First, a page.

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01/THE STORY OF CAPE TOWN

2014 is a landmark year in South Africa’s history, marking two decades of democracy. Apartheid was designed to divide. The story of Cape Town since 1994 has been about learning to reconnect. At the turn of the twentieth century, Cape Town was a relatively contained port city with a diverse population of just over 100,000, mainly residing between Table Mountain and the sea. The Grand Parade – a public space located virtually in the centre of the early city – was the place where Capetonians gathered to celebrate, do business, sometimes even protest. With the establishment of the Union of South Africa in 1910, huge buildings began to be added to the landscape as the city’s status as provincial and legislative capital grew. In addition, Cape Town’s profile as the country’s cultural centre was reflected in the opening (in 1930) of the South African National Gallery in the Company’s Garden. While racial segregation and discrimination were already promoted by national government, the city remained a relative melting pot. District Six (the Sixth Municipal District of Cape Town), perched just above and to the east of the central city, within sight of the docks, symbolised this diversity. Settled in the 1800s by a mixed community of freed slaves, merchants, immigrants and labourers, the area’s population expanded with migrants escaping rural poverty, until it was home to about ten percent of the city’s population. Its dense, vibrant, culturally rich mix of races, languages and religions gave District Six its cosmopolitan character. Cape Town’s own version of jazz – modelled after the musical traditions of Africa rather than America – has its roots here, as do many renowned writers, educationists, political activists and artists. Sports clubs, community centres, places of worship for different religions, schools and many small businesses provided for the needs of this diverse community. As white South Africans grew more affluent, benefiting from the unfair labour policies promoting their interests – in 1947, a local bylaw placed the onus on Cape Town employers to pay for repatriating black South Africans when their work contracts expired,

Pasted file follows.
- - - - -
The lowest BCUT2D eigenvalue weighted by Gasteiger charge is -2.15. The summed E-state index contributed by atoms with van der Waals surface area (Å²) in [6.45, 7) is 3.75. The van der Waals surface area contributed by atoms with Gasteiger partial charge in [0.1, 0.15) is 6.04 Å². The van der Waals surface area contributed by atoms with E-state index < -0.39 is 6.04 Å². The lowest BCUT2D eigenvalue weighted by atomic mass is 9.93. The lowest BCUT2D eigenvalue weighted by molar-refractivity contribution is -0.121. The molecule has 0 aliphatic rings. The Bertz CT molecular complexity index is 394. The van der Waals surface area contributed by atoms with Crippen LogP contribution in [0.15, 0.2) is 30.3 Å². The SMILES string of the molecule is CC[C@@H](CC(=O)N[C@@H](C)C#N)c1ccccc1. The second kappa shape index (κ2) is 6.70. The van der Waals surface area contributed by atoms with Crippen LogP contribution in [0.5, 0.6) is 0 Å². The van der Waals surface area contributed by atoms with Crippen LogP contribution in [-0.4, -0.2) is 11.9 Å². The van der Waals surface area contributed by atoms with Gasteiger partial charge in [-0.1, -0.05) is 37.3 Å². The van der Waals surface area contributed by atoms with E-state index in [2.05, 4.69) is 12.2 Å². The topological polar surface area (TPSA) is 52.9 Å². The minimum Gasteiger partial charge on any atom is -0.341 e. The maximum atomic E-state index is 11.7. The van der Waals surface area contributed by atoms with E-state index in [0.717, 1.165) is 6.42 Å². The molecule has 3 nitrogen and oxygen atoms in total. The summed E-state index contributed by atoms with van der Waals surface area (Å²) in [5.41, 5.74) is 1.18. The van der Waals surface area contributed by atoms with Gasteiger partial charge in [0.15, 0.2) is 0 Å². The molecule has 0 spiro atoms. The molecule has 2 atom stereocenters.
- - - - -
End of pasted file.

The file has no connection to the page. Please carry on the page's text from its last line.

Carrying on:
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A series of photos taken in the 1950’s and 60’s hark back to a period when the city centre had an active public culture. District Six was the epitome of energy, culturally rich with a dense cosmopolitan ecosystem containing all the elements of a good city: pedestrian friendly, vibrant public spaces and cultural institutions and well used public transport. TOP “Fairyland” by Cloete Breytenbach. Courtesy of the District Six Museum. BOTTOM “The British Cinema” by Jansjie Wissema. Courtesy of the District Six Museum. FACING PAGE “Boy on Bus” by Cloete Breytenbach. Courtesy of the District Six Museum

Creative Cape Town Annual 2010  

Creative Cape Town Annual 2010